Driving an electric car today is still somewhat of a novelty, but that is the first notion to get partly dispelled when you start driving the Jaguar I-Pace. It feels like a proper car! The first drive experience I got on the new I-Pace was on the sidelines of the Geneva Motor Show, where Jaguar had set up a small circuit with dynamic cones to be able to get a good feel of what this car can do. Dynamic cones? Yes another new thing - which I will explain shortly! The Jaguar I-Pace under show lights and outdoors under the sun (or well, under the clouds in my case) was a different car. It looked better, with very obvious design cues that give it its own unique character, and yet enough there to know it's a Jag! A cab-forward design (since there's no engine up front) with its short hood, is accentuated by the large wheel arches and rising rear. It is more crossover than SUV in that sense, but still looks tough. The 432 lithium-ion battery cells make a 90kWh pack, and are housed in the car's floor, giving it a unique design advantage, as Ian Callum - Jaguar's Design lead - has already shared with us. You can watch that interview here. The car's looks were only enhanced by the photon red colour I drove it in - and yes like all new cars off late from the JLR family, there is a First Edition!
(The I-Pace borrows design cues from the F-Pace and the F-Type)
The car's interior will surprise many with its ample space and very comfortable layout - something you don't expect when you see the car from the outside. There is that immediate advantage of the electric powertrain , which gives you a generous wheelbase. The cabin is very car-like - and that is a good thing, as people would want their electric car to be well, a car.
(The cabin of the I-Pace is spacious as it gets generous wheelbase)
And not some stuffed up show pony. There is a display that tells you how much charge (and driving range) the car has left on board. The instruments are virtual and there are two touchscreens to control in-car comfort and infotainment functions (where buttons would have been) on the central console - somewhat of a borrow from the Range Rover Velar. The floor will feel a bit high but you get used to the driving position fairly quickly once you adjust the seat to your liking.
(The boot looks large enough to accommodate three large bags)
The boot is a surprising 656 litres and that is expandable to 1453 litres with the rear split seats folded down. The little 30-litre space up front under what you think is the bonnet can be used to store the charging cables. But now what you all want to know - if this is the first credible Tesla rival from any carmaker, then does it drive like one?
What I got was a short course as I said, but those dynamic cones gave it a credibility, most such experiences cannot. You see the cones laid out on the tarmac each had LED lights mounted on the top. These lights would randomly change from red to green - indicating where you need to head next. So it was not a predictable route, but an ever-changing one. And it challenged not only your attention span, but also the car's maneuverability and control. And this was ideal then to experience two things straight away - the car's nimble feel and very direct, precise steering.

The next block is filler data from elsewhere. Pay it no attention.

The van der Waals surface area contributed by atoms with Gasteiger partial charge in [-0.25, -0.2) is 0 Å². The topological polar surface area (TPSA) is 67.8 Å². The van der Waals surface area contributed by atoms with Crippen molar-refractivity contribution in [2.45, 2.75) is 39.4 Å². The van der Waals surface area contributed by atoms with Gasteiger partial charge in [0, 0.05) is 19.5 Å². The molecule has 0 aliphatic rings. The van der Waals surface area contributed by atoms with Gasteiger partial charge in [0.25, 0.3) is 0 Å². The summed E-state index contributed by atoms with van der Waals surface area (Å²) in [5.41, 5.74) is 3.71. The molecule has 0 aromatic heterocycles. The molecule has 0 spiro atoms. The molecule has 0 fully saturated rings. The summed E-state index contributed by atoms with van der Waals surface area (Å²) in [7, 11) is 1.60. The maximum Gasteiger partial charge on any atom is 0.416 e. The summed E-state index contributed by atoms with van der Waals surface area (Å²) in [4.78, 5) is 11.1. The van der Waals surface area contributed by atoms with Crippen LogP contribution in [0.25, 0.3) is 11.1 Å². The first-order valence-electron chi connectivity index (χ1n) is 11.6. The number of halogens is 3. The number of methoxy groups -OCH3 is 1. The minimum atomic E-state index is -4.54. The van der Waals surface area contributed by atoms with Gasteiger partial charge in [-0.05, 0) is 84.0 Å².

(The cabin is silent but you can hear the two electric motors under hard acceleration)
It also showcased the advantages electrics have with instant torque that you have from the get-go. The I-Pace also uses the one-pedal idea, with the car braking to a halt simply by lifting off the gas pedal. And that is very effective by the way - and it is amazing how quickly you get used to that, and forget about using the brake pedal (which is very much there!). The large wheels don't take away from ride comfort or handling. The lack of engine noise makes the car's cabin almost too hushed (road noise is barely perceptible too) and you only hear the whine of the two electric motors when you accelerate hard. Yes there are two motors - one at each axle - and they use synchronous permanent magnet technology.
(The driving range of the I-Pace is around 480 kilometres)
This I am told allows for the I-Pace to be more efficient than current electrics. The driving range is an impressive 480 kilometres and a quick 40-minute rapid charge will give you 80 per cent power. The I-Pace is quick, with 392 bhp and a massive 696 Nm of torque to play with. While I am not saying the performance will blow your mind, the sceptics will certainly come away with a smile on their faces! And so even as I handed the car back to the Jaguar team, I cannot wait to be able to spend more time with it, in a real-world sense. Will it come to India? Theoretically I suppose the answer is yes; but perhaps not for some time to come. As a first all-electric offering from JLR it is certainly a great effort, since it is not just technologically impressive, but also fun to drive.
(The I-Pace can be charged upto 80 per cent in just 40 minutes)
I think having Jaguar take the lead on electrics within the Tata-JLR family, was a smart idea. The logic of why that has been done was explained in our earlier report, which you can read here. That Jaguar is also the entity that fields a team in the Formula E Championship, and has announced its own electric car racing series - will also provide tremendous learning to the brand for its future electric models. And yes - there are several coming, and coming sooner than you think.